Qualified retirement plan assets (such as those in an IRA, 401k, Keough or pension plan) often represent a major portion of one’s estate. Retirement plan benefits are subject to federal estate taxes and can give rise to a substantial income-tax liability to the beneficiary who receives them. Due to special tax considerations that apply to these plans, funding a testamentary charitable gift to The Jones Center could be a good move.  Directing qualified retirement benefits to The Jones Center, while directing other assets without income-tax consequences to family or other non-charitable beneficiaries, can increase the benefits to all. Other double tax assets that make wonderful testamentary charitable gifts include U.S. Savings Bonds and commercial annuities.

Life Insurance 

Many people own some form of life insurance but the original needs for financial protection may no longer exist. The policy itself may be gifted to The Jones Center, enabling you to make a substantial gift for a relatively modest annual outlay. You will receive a charitable deduction for the premiums that you continue to pay on the policy. And, a gift of a paid-up policy can result in a substantial current income-tax deduction.  Alternatively you may choose to maintain maximum flexibility by naming The Jones Center as the beneficiary of your policy, without giving up ownership. 

Life-Income Plans  

A life-income plan allows you to make a substantial gift to The Jones Center and still provide for your personal financial needs. There are several types of plans which combine life income payments for you and/or your designated beneficiaries and create a gift to The Jones Center at their conclusion. One of these plans may be appropriate for you if you are seeking substantial tax benefits and wish to increase cash flow to you and/or your beneficiaries, depending on the type of asset contributed. 

Charitable Remainder Trusts

When you establish a charitable remainder trust, you transfer cash or appreciated property to a trust administered by a trustee of your choice. The trust pays an income to you or your chosen beneficiary(ies) for life or for a specified term of up to 20 years. At the death of the last surviving beneficiary or upon termination of the term of years, the trust principal is given to The Jones Center designated to programs you wish to support. There are two types of charitable remainder trusts: the Charitable Remainder Unitrust and the Charitable Remainder Annuity Trust. Charitable Lead Trust The charitable lead trust takes a different approach. It preserves the asset for later distribution to you or your designated beneficiaries while allowing The Jones Center to benefit from the investment return during the time allotted. The lead trust provides a series of payments to The Jones Center for a period of time, after which the property either reverts to the donor or passes to the donor's family. There are two types of charitable lead trusts: the grantor lead trust and the more often used family lead trust. Under the grantor lead trust, the trust assets are returned to you at the end of the trust term. Under the family lead trust, the assets remaining in the trust are distributed to your family, usually children or grandchildren, at the end of the trust term.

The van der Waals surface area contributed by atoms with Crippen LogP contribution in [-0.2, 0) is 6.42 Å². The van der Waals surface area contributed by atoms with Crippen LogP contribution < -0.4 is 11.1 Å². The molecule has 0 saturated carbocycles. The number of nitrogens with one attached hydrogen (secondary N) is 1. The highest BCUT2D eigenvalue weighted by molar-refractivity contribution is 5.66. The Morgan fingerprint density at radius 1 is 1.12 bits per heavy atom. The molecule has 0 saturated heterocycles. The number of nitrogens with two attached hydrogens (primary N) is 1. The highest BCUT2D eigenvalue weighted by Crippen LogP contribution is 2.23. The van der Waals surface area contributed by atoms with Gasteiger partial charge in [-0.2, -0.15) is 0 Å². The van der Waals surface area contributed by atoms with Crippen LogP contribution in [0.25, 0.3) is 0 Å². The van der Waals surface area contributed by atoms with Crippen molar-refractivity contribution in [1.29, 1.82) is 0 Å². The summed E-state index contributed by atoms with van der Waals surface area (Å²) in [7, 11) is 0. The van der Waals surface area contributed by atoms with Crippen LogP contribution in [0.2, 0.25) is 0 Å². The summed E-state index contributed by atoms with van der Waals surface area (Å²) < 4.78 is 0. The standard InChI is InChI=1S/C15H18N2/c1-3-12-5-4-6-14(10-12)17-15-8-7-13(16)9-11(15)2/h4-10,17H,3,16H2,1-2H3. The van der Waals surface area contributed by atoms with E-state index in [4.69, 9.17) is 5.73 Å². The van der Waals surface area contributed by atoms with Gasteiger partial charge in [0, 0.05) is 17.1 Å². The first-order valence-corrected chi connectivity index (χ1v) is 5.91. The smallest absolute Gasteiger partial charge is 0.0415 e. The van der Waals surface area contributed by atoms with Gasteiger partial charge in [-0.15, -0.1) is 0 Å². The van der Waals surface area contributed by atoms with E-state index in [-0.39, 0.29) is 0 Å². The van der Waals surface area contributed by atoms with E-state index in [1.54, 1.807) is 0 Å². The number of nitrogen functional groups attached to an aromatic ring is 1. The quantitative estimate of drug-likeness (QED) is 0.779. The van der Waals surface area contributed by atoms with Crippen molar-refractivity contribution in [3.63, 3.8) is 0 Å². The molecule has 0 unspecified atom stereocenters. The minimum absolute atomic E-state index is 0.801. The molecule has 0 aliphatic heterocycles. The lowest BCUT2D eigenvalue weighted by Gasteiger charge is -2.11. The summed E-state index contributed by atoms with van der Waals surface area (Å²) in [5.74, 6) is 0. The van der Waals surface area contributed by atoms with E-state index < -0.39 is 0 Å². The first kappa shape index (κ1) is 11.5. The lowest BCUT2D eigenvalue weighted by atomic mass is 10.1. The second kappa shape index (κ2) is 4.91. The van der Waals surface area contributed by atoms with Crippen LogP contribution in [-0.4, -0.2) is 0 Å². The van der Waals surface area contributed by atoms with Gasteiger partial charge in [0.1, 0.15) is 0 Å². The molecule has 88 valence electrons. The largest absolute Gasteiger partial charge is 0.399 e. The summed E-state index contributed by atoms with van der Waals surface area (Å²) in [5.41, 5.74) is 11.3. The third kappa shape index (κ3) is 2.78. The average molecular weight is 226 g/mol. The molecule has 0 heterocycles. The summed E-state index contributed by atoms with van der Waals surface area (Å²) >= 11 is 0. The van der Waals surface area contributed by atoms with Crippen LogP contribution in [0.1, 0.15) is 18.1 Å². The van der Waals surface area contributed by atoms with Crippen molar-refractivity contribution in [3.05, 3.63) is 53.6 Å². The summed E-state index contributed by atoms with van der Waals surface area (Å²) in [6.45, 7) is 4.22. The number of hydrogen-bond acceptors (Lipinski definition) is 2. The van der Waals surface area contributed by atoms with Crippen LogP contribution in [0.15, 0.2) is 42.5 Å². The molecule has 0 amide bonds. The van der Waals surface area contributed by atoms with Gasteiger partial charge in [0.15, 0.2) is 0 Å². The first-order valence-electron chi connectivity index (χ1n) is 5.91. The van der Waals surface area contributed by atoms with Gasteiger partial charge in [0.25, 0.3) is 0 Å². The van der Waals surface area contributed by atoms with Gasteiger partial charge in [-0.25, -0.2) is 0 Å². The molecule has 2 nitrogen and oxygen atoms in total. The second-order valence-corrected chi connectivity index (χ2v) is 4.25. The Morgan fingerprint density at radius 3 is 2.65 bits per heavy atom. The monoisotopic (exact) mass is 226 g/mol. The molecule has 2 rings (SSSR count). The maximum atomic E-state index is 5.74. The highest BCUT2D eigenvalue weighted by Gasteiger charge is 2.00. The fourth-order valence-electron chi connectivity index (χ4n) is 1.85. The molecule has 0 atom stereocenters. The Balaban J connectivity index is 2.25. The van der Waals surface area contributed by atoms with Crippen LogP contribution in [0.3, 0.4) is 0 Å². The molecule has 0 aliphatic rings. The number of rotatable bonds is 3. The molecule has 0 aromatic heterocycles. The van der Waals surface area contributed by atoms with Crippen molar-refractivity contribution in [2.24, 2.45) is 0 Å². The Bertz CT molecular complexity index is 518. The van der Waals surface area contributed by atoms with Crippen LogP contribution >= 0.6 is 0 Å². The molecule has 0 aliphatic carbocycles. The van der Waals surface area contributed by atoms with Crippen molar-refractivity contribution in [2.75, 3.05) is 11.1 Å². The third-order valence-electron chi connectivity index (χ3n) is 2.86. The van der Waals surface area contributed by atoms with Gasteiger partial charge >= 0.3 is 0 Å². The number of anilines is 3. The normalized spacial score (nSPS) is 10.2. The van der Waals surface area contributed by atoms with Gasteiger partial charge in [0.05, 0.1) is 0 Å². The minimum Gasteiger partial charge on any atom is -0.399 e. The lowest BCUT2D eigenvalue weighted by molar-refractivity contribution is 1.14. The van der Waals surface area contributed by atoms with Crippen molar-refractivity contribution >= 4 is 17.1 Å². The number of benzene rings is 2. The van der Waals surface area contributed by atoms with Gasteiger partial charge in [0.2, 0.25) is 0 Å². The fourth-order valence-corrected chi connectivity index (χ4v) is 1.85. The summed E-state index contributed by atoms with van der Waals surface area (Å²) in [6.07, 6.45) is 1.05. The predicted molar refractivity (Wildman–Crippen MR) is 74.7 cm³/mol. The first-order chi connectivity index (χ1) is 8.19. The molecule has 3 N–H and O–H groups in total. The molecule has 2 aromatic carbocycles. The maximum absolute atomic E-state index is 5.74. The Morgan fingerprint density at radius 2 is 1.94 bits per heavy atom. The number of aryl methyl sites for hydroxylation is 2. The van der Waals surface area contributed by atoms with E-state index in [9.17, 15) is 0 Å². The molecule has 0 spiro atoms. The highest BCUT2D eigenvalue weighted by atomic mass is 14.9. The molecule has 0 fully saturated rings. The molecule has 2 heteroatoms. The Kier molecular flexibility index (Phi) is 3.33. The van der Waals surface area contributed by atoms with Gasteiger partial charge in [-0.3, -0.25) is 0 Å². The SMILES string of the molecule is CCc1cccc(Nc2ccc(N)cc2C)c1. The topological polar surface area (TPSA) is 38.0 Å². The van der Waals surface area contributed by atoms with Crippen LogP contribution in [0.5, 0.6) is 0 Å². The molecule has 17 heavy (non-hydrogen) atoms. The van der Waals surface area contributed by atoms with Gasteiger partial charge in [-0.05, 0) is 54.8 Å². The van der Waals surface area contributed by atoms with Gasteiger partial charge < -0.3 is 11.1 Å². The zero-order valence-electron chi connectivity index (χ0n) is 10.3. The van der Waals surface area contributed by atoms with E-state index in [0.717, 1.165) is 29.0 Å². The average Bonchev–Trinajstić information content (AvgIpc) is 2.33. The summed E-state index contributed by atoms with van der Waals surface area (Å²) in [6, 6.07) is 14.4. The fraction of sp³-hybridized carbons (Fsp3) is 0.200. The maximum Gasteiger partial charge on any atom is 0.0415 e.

Gifts of Real Estate and Other Assets 

Another option is to make a gift of your personal residence or farm to The Jones Center, and retain the right to the property for your life.  Under this approach you may continue to occupy the residence or operate the farm without disruption. Your gift of a remainder interest in a personal residence or farm provides you with a current income tax charitable deduction for the present value of the remainder interest and permits you to escape any potential capital-gain tax on the built-in appreciation in the property. You also remove the asset from estate tax. A personal residence may include a condominium or vacation home. Other assets that may be given include stocks, bonds, vehicles, art and jewelry. Such gifts typically provide tax savings.You can receive calculations and illustrations of charitable remainder trusts, charitable lead trusts and other planned gifts as a free service of The Jones Center by contacting Kelly Kemp, Chief Advancement Officer at The Jones Center.

For more information, please contact:

Kelly Kemp-McLintock, CFRE            
Chief Advancement Officer
479.756.8090 | 2119